In China, religion and witchcraft were used by the emperor to serve his own rule. For example, the specific examples listed in the book “Soulstealers: The Chinese Sorcery Scare of 1768” by Philip A. Kuhn were used by the emperor to rectify the entire bureaucracy. As Philip A. Kuhn said, if the monarch wanted to strengthen his interest, there must have been constant recourse to despotic power. In the Ming Dynasty, China at the same time as the council of Basel, because the rulers Ming Taizu Zhu Yuanzhang and Chengzu Zhu Di did not believe in the so-called fairy witchcraft of witch doctors, the witch doctor was suppressed from the very beginning. Until the demise of the Ming Dynasty, each emperor basically inherited the critical attitude towards witch doctors in the early Ming Dynasty and formulated a series of policies and measures to criticize and sanction witch doctors and witchcraft. Vigorously develop medical education and strengthen the popularization of medical knowledge.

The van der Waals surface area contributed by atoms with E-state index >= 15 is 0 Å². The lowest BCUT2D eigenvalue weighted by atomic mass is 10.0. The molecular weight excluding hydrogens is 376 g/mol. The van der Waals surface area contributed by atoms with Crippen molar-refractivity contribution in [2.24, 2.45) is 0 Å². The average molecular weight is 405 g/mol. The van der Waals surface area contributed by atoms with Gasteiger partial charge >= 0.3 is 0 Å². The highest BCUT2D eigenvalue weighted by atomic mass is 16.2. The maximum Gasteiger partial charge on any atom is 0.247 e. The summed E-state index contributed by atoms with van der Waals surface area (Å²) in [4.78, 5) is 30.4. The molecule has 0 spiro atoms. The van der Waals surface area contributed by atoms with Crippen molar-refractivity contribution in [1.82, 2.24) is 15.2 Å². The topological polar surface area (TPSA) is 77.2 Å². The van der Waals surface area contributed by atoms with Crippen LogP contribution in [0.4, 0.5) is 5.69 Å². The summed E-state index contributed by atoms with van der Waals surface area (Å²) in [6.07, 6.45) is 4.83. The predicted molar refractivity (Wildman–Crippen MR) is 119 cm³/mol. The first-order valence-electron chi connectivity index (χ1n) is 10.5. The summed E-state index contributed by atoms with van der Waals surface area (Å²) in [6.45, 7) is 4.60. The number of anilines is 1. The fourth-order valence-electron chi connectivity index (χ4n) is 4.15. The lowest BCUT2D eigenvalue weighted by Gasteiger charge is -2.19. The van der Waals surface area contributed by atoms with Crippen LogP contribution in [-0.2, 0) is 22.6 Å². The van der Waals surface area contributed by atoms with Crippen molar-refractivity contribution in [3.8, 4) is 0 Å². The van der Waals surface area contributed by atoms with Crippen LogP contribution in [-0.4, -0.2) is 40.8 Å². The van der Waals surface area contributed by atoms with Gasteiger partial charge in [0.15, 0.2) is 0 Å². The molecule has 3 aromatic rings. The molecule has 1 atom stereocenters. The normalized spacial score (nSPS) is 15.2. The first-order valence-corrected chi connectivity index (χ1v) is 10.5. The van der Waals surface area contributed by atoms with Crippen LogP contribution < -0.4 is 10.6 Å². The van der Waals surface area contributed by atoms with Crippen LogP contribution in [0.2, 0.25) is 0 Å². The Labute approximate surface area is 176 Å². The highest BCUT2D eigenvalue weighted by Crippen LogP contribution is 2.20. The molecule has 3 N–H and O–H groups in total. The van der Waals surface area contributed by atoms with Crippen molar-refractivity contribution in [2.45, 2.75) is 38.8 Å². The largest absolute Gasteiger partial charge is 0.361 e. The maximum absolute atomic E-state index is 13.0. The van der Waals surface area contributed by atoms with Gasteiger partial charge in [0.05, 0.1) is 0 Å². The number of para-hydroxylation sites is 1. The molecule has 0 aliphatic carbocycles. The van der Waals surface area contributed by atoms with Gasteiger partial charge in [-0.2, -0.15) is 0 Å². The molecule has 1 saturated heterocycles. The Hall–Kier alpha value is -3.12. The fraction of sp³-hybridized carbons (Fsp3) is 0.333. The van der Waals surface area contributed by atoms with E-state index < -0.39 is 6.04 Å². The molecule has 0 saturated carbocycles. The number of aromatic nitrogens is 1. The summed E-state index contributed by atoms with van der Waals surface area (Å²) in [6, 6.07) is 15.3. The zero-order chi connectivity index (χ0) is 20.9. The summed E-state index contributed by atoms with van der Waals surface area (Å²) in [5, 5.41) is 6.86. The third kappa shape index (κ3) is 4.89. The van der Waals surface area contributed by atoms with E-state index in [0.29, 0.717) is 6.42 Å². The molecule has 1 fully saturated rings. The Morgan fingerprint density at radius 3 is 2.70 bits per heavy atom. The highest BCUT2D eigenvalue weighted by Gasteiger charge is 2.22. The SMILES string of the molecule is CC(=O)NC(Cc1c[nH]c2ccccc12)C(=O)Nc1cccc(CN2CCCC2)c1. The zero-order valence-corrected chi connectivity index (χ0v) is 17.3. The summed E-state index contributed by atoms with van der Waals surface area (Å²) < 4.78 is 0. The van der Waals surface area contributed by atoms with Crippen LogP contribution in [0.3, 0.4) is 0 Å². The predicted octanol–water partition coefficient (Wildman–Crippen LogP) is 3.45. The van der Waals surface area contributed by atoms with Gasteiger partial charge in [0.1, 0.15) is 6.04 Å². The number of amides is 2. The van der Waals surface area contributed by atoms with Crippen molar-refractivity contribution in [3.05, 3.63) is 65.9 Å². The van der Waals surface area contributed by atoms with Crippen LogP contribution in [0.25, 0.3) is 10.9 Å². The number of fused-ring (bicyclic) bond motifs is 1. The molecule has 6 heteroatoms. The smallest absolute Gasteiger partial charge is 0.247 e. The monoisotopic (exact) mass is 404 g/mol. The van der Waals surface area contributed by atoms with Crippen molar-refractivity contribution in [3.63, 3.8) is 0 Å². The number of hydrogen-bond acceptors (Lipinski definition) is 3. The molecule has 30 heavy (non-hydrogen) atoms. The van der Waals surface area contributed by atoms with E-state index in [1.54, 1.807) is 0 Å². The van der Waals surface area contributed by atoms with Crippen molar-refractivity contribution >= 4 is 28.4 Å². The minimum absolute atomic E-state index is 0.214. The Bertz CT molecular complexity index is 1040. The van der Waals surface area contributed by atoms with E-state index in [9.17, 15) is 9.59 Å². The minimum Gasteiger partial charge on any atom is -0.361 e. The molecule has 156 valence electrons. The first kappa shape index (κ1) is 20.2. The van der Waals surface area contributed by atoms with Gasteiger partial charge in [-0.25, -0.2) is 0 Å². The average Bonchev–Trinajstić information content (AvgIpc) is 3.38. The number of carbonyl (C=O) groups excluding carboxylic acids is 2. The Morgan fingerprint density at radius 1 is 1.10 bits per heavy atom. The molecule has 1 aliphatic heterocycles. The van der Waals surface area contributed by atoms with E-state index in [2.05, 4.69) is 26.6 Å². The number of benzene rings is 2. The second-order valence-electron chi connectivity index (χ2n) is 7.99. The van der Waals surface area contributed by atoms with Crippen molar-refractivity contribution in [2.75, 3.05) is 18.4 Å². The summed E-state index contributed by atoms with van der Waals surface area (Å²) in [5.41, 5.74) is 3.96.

We can analyse that in China, due to the fusion of witchcraft and Buddhism, Taoism and Confucianism, the ancient Chinese take a relatively ambiguous attitude towards witchcraft, and only take measures when it really affects the emperor’s decision-making. Unlike Western society, witch hunts are fundamentally different from Chinese witch hunts. China seldom opposes witches because witches affect the power of those in power, but because the mantra used by witches are inherently harmful to people and do not conform to the understanding of the correct way of practice in Chinese culture.
- Montesano, M., 2018. Classical Culture and Witchcraft in Medieval and Renaissance Italy. Basingstoke: Palgrave Macmillan.
- “敬天与崇道— 中古经道教形成的思想史背景” ， 刘屹. 2005
“Revering Heaven and Worshipping the Dao: The Intellectual- Historical Background of the Formation of Medieval Canonical Religion Daoism”, Liu Yi.2005
 You Ming Lu (幽明录, yōu míng lù)is a collection of tales of the supernatural from early medieval China traditionally attributed to Liu Yiqing
 A set of magical practice, is also the name of a sect of Taoism.
 A cultivation taking women as the yin, as the cauldron, harvesting the yin to supplement the yang to men.
 Montesano, M., 2018. Classical Culture and Witchcraft in Medieval and Renaissance Italy. Basingstoke: Palgrave Macmillan.